(KANSAS CITY, Missouri) -- The parents of missing toddler Lisa Irwin haven't submitted to an interview with detectives for the last 10 days to answer questions about things "they might only know," police said today.
The 11-month-old girl vanished from her crib Oct. 3. Police have not named any suspects in the girl's disappearance, but the story of mother Deborah Bradley has altered somewhat and she has admitted to being drunk that night, possibly even blacking out.
Kansas City Police Capt. Steve Young expressed some frustration Tuesday with Bradley and the girl's father, Jeremy Irwin.
"The last time that the mom and dad sat down with detectives to answer questions about things they might only know was Oct. 8," Young told ABC News.
"And that time, and previous times, there came a point when Deborah became uncomfortable and stopped the questioning," Young said.
Young conceded that the parents have spoken with detectives since Oct. 8, but only to clarify information about tips that have come in.
"We strongly believe that that parent's cooperation and involvement is critical [in finding Lisa]," Young said.
Police have previously accused the parents of halting their cooperation, although the parents have insisted they continue to answer officers' questions. Tuesday’s comments by police were more specific.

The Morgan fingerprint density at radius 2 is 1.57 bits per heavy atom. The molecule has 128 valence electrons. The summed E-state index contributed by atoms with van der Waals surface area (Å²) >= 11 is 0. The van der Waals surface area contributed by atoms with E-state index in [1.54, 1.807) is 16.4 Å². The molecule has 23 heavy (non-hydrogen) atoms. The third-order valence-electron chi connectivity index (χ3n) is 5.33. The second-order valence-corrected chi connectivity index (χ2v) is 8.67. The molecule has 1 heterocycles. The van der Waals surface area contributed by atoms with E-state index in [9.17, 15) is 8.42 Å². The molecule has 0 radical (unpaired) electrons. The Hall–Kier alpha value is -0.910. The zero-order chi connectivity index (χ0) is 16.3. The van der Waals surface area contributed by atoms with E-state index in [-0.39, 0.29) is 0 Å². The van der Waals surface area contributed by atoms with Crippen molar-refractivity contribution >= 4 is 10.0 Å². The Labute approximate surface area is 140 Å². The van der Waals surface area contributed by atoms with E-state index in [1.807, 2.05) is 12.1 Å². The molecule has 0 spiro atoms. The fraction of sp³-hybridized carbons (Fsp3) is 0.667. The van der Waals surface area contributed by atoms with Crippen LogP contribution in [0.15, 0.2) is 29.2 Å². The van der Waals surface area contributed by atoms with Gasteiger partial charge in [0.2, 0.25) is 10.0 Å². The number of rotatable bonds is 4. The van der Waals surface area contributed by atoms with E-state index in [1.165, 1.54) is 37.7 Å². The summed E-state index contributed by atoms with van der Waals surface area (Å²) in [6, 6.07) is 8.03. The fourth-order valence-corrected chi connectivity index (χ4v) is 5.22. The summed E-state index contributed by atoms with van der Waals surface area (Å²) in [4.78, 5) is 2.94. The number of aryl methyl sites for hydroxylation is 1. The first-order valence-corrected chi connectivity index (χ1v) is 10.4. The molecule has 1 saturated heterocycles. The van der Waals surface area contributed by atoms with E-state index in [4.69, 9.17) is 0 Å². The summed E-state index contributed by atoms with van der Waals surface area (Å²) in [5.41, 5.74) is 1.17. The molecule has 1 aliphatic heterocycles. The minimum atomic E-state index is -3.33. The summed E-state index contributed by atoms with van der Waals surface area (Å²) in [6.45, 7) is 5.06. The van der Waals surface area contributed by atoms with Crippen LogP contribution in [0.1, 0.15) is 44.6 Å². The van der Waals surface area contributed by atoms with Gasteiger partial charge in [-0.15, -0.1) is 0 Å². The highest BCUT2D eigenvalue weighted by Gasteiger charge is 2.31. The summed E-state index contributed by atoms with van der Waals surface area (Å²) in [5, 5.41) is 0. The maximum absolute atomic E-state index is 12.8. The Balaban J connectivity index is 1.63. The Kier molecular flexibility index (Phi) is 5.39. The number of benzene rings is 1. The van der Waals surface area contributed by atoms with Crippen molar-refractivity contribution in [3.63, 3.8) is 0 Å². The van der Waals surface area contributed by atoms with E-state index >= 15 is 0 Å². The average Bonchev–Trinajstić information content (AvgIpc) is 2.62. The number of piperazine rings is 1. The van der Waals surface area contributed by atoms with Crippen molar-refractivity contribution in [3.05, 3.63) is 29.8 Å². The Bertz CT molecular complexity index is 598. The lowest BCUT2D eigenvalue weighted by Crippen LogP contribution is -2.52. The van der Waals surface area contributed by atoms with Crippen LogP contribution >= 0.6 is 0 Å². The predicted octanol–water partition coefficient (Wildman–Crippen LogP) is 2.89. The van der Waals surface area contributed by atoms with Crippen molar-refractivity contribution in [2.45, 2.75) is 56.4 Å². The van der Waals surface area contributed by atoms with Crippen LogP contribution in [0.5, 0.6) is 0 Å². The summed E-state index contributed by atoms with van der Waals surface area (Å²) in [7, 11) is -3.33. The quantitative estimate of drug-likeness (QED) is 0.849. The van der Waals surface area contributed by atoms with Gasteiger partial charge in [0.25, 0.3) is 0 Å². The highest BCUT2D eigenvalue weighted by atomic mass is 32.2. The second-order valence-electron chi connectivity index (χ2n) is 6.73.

Young also responded to criticism by Joe Tacopina, the high powered defense lawyer who is now representing Bradley and Irwin.
Tacopina told Good Morning America today that the way some of the local authorities conducted themselves in the hours following Lisa's disappearance was "baffling."
"I am aware that he offered some vague criticisms of the police department," Young said. "I think all reasonable people know that are doing things and we know things that are not a matter of public record."
"Should we develop something that we think will benefit the case by making public, by all means we'll be doing that," the captain said. "But to make the assumption that we're putting all our eggs in one basket would be wildly inaccurate."
Young said the police have so far cleared over 550 tips and leads.
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